by Don Gagliardi
Mae was born on the 600 block of N. 12th St. in 1920 and grew up on the 700 block of N. 11th St. Nick, four years older, was born in 1916, a block away at 610 N. 11th St. "We started going together when I was 14," Mae says. "He would come to work on my father's vegetable farm on Eleventh St. for fifty cents a day," during the Great Depression, she recalls. "He taught me how to drive."
Nick's parents were born in the Calabria region of Italy, and Nick's father worked in the orchards after immigrating to San Jose.
Mae's family roots in this country date back even earlier, to the Nineteenth Century. Mae's grandparents were born in Italy, but Mae's father, Joe Cancella, was born in the Northside, at 665 N. 12th St., in 1897. "He was a 'footracer.' My brother Lou has the trophy from when he ran his last race, around Lake Merritt in Oakland, in April 1922," Mae says proudly.
Cancella married Mary Sunseri in 1919 and the couple lived in the same N. 12 th St. house where he was born and had three children, including Mae. They later moved to N. 11th St., where the family farmed four acres. Cancelli, like other area farmers, would take their produce to the produce market on (the appropriately named) N. Market St. until later the market at 7th and Taylor Sts. was built in the Northside.
In 1928, Mae's father went into the Christmas tree business, with a lot at 16th and Santa Clara Sts., until San Jose Hospital (now San Jose Medical Center) expanded. He was San Jose's "first Christmas tree man," Mae says.
Nick attended Roosevelt High, and Mae went to Peter Burnett. The couple was married in April 1939 at Holy Cross Church. Mae was 19 and Nick 23. Within two years, their oldest son Peter was born, followed later by a second son, Nick, Jr.
Nick and Mae's Wedding
During World War II, Mae's father had the concession booths at Alum Rock Park and Mae took care of them. Blind soldiers from Palo Alto would be bused to the park each weekend and Mae would open the dance hall and put music on for their dancing. Every Sunday after closing, Mae would prepare pasta and all the servicemen in the park would come and eat.
Thirty-eight years ago, Nick and Mae moved into their current home on E. Taylor St., which they purchased for $22,000. "That was a lot of money in those days," Nick remarks. The boys have long since moved out and each has a boy of his own, Greg (Peter's son) and Brian (Nick, Jr.'s boy), grandchildren for Nick and Mae. "Watching my grandchildren grow up was the highlight of my life," Mae says.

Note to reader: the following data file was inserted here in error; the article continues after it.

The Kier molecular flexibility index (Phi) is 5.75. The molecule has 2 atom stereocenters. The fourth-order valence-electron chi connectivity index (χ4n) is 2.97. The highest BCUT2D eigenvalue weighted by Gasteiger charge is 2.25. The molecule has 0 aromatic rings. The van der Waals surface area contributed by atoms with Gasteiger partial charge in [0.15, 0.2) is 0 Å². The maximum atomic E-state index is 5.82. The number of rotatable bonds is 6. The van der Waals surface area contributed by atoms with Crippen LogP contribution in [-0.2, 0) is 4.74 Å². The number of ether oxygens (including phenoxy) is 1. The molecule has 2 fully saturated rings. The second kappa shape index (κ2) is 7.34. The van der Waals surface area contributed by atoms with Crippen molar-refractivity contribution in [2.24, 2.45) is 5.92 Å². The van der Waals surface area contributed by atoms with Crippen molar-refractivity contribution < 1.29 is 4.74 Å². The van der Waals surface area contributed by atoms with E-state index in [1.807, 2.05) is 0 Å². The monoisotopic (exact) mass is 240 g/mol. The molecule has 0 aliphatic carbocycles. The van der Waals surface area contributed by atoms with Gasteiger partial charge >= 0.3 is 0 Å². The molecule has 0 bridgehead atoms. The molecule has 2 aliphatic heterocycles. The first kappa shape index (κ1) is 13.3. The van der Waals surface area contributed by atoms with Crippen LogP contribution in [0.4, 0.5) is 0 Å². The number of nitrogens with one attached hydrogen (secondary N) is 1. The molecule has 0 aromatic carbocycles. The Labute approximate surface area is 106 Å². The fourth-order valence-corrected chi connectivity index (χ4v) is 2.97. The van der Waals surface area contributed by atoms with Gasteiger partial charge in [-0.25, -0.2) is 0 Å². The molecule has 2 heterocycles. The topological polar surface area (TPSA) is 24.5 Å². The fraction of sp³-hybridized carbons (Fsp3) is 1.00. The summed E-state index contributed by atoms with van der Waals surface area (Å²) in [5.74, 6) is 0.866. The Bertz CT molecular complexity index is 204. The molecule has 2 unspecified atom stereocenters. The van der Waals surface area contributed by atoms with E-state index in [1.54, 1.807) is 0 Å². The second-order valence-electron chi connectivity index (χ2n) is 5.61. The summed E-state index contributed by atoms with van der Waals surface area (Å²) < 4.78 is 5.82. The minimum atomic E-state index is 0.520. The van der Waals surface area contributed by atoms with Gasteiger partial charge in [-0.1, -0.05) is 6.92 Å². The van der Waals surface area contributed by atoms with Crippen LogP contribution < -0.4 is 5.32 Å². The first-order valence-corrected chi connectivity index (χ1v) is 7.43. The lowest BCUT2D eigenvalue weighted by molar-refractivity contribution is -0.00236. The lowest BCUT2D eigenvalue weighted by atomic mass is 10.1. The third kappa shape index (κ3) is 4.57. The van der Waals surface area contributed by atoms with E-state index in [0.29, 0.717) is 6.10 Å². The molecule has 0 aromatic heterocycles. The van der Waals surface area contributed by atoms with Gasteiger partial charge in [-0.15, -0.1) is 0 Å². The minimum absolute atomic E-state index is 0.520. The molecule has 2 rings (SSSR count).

Nick and Mae enjoy working the yard, which, like their house, is immaculately maintained. Nick is proud of his tomatoes grown along his back fence, and Mae insisted that I take home a bag of fresh tomatoes and zucchini.
Retired the past two decades from work in the old Hart's Department Store, a former San Jose institution now defunct, Mae attends mass at Holy Cross Church daily, and you're likely to find her in Rollo's Donuts on N. 13th St. afterward communing with old friends, or on the Backesto bocce courts.
Nick Painting the ceiling of the Holy Cross
"I'm not much of a bocce player," admits Nick, himself a retired painting contractor. "I play golf and I used to play baseball." Nick's love of these sports is evidenced by numerous trophies over the mantle in the Ferraros' spacious basement, including a plaque recognizing Nick as the Little League "Manager of the Decade" for the 1950s given to him a quarter-century later in 1982 "with love and gratitude" by members of his San Jose Northern Little League team.
Ferraro led the boys under his tutelage (including sons Peter and Nick Jr.) to the league championship, but that wasn't the reason for the tribute. "The kids were taught to be good, and the managers were good men, too," Ferraro recalls. "All the kids got to play regularly, the poor players as well as the best, even in the all-star tournaments. Winning is fine, but more important was the kids had fun. Sportsmanship and fun are more important."
Nick (right, rear) and his team
"There wasn't any catcalling or swearing back in the 50s," Nick says. "The parents cheered for both teams equally, and you never saw the parents boozing it up in the stands like now. I don't feel right even watching the games anymore."
The Ferraros have been recognized with numerous awards over the years for their dedicated service to their church and community.
Mae has been active in Catholic Social Services and raised funds for Catholic Charities. She has organized social and religious activities for wheelchair-bound citizens, coordinating transportation from their homes to various churches. As president of the St. Patrick's Ladies Guild, she started a program to bring children from the County shelter to Sunday Mass and breakfast. In her spare time, she gathers baby clothes for unwed mothers and sends "Sunshine cards" to the home-bound, the ill and elderly, and she organized a toy drive for patients at Children's Hospital in Oakland. "Mae has a loving spirit which warms all those near her," says Dru Foote, a nurse at the hospital. "I feel privileged to know her."
In 2001, Mae received the Italian Catholic Federation President's Award. "Mae has become well known and loved by countless people who have benefited or been inspired by her enthusiastic participation in too many charitable and apostolic activities to list here," according to the church publication write-up.
"We're grateful for what we've got -- health, happiness, and years of good memories of our life here on the Northside," says Mae.
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